Laval, Que. City to the north of Montreal bounded by l'île Jésus. Until 1854 the tilling of the soil was done within the framework of the seigneurial system. The fertility of the soil turned the habitants towards agriculture, but at the beginning of the 20th century the appearance of l'île Jésus changed and summer visitors discovered the banks of the river which encircle the island. After WW II industries were established as new beidges made the island more accessible. In 1965 the 14 municipalities of the island joined together to form Laval. In 1991 the city had a population of about 300,000 people; it was the second most important city in Quebec in terms of area and population.
From 1965 the city took a leap forward economically, demographically and culturally, but it was particularly in the 1980s that numerous cultural organizations were establishedstarted up. In 1991 there were more than a dozen orchestras, choirs, opera studios and bands, performing either in the André-Mathieu auditorium at the Montmorency Cegep (inaugurated in 1978), at the Laval Arts Centre (inaugurated in 1986) or in various churches and amphitheatres in the area. Outdoor concerts were also given at the Nature Centre. In the realm of organ manufacture, Laval has acquired a certain reputation thanks to Hellmuth Wolff, who established himself in Laval in 1968.
The Laval Symphony Orchestra, established in 1984 under the name of the Philharmonie de Laval, and renamed the following year, was conducted by Gilbert Patenaude until 1987, then by Marc Fortier (1987-88) and Paul André Boivin (1988-). The inaugural concert, in November of 1985, was an outstanding success. The number of annual concerts (three in the first season), has grown ever since. In 1987 the orchestra was invited by the Arts Council of the City of Montreal to inaugurate the festivities for the 20th anniversary of Terre des Hommes. In 1991 the orchestra commissioned two works: Suite concertante Sayat Nova by Petros Shoujounian and Sinfonirik by Anthony Rozankovic. Among the invited soloists, have been Claudine Côté, Hélène Fortin, Bruno Laplante, Marc-André Hamelin, Sophie Rolland and Marie-Josée Simard. The Chamber Orchestra of the Laval Symphony Orchestra, comprising around twenty musicians, was created in 1989.
Les Petits chanteurs de Laval was established in 1981 by Julien Belzil, and conducted by Rolland Counoyer (1983-87), succeeded by Gregory Charles (1987-). This choir, made up exclusively of male voices (50 children and 15 adults), has performed in the USA, Belgium, France, Switzerland, Quebec, and Ontario. It has sung with the Laval SO and the Théâtre d'art lyrique de Laval. It took part in the recording of a CD Negro Gospel Happenings in 1989 (nos 5 to 10, Amplitude JACD-4015).
The Choeur de Laval was established in 1968 by its director Germain Lefebvre. It has been conducted by Franz-Paul Decker, Otto-Werner Mueller, Miklos Takacs, Janus Cziffra, Paul André Boivin and Jacques Lacombe. It has performed at the Festival international de Lanaudière, at the PDA (in particular Verdi's Nabucco in 1990) and in various churches in the region. In 1988 it toured France, Austria and Italy. In 1979 it recorded the Sept paroles du Christ by Dubois with organist Yves Godbout, soprano Louise Le Cavelier, tenor Paul Trépanier and bass Roland Gosselin (SNE 504).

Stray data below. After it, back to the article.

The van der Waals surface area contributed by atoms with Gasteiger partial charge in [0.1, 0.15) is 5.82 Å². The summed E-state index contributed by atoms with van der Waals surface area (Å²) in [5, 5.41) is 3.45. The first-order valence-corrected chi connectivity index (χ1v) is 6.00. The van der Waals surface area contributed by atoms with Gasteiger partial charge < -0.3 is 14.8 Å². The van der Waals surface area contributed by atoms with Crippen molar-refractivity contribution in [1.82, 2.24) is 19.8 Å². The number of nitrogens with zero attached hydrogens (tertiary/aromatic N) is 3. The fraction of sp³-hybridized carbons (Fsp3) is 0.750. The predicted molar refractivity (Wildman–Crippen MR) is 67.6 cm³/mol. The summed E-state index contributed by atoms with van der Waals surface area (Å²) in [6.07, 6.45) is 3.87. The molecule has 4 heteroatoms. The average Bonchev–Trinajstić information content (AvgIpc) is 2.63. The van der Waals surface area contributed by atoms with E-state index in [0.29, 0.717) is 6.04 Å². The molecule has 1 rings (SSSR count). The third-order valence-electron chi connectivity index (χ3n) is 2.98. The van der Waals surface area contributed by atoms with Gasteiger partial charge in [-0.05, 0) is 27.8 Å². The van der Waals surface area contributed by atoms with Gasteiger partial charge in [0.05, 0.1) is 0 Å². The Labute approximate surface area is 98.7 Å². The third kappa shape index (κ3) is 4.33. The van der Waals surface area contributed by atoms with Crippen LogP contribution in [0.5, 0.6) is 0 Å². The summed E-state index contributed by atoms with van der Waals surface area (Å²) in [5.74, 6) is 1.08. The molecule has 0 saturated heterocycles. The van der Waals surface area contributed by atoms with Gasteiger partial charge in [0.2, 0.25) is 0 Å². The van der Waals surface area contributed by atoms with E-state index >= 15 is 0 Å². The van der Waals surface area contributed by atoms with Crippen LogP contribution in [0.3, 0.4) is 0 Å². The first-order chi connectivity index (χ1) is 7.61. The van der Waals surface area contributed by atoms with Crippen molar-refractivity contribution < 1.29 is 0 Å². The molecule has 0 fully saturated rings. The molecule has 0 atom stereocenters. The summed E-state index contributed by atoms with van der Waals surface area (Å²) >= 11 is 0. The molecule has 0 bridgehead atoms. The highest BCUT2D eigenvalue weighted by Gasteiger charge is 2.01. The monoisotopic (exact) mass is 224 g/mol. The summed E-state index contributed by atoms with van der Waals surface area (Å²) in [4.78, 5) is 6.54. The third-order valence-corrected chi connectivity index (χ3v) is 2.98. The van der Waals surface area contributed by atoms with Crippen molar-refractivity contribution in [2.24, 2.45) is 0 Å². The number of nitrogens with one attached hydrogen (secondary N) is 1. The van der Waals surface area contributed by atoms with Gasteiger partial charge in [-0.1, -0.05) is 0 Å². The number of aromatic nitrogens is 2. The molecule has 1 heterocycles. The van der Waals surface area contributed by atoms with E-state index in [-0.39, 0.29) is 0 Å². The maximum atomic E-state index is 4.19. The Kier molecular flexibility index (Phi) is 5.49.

The Harmonie de Laval was created in 1980 by Pierre Gosteau, who conducted it until 1982. Subsequent conductors were Jean-Yves Hardy (1983), Alain Cazes (1984-90), and André Moisan (1990 -). Made up of about forty musicans, the Harmonie has also started a music camp and a promotion agency.
The Théâtre d'art lyrique de Laval was established in 1981 by Céline Bigras-Brousseau, Roger Lessard, Jacques Poissant, Jean-Louis Tremblay and Nicole Pontbriand-Beaudoin. Jean-Paul Desjardins was its first musical director; Gilbert Patenaude succeeded him in 1986. The aims of the theatre are to offer singers, actors, musicians, directors, choreographers and costume makers the possibility of uniting all their talents to produce excellent shows; to give the Laval public the opportunity of attending performances of operetta and opera without having to leave the city; and finally, to provide the young aiming for a professional career with stage experience, directed by a professional team. The repertoire is divided between operetta (Offenbach's La Vie parisienne, Lehar's The Merry Widow and opera (Bizet's Carmen). In 1987 the Théâtre presented two Canadian operas: Colas et Colinette by Joseph Quesnel and Silent Measures by Maurice Blackburn. The company has performed on several occasions throughout Quebec. In 1989 it gave the European premiere of Patenaude's opera Pour ces quelques arpents de neige in France and Belgium, having first introduced it in Laval.
Music education has held an important place in the Laval region. As of 1991 two schools, Alpha School and Cedar School, offered music concentration. Several of the young musicians between the ages of 11 and 16 have joined together to form the Symphonie des Mille-Îles. This instrumental group, established in 1987 by its conductor Gilbert Patenaude, is part of the special projects of the Mille-Îles School Board. Patenaude has also conducted a choir for girls aged 9 to 16 years, L'Art qui chante au féminin, since its founding in 1988. In addition to learning voice production, these girls are introduced to solfège. In 1991 the choir performed Vladimir Kojoukharov's opera Le Paradis des chats.
Laval is well known for its drum and bugle bands. The Châtelains et Châtelaines de Laval have won many championships, including the girls' section of the world championship of drum and bugle bands in Denver, Colorado, in 1978. The same section also won the international championships which were held in Montreal in 1981 and 1982.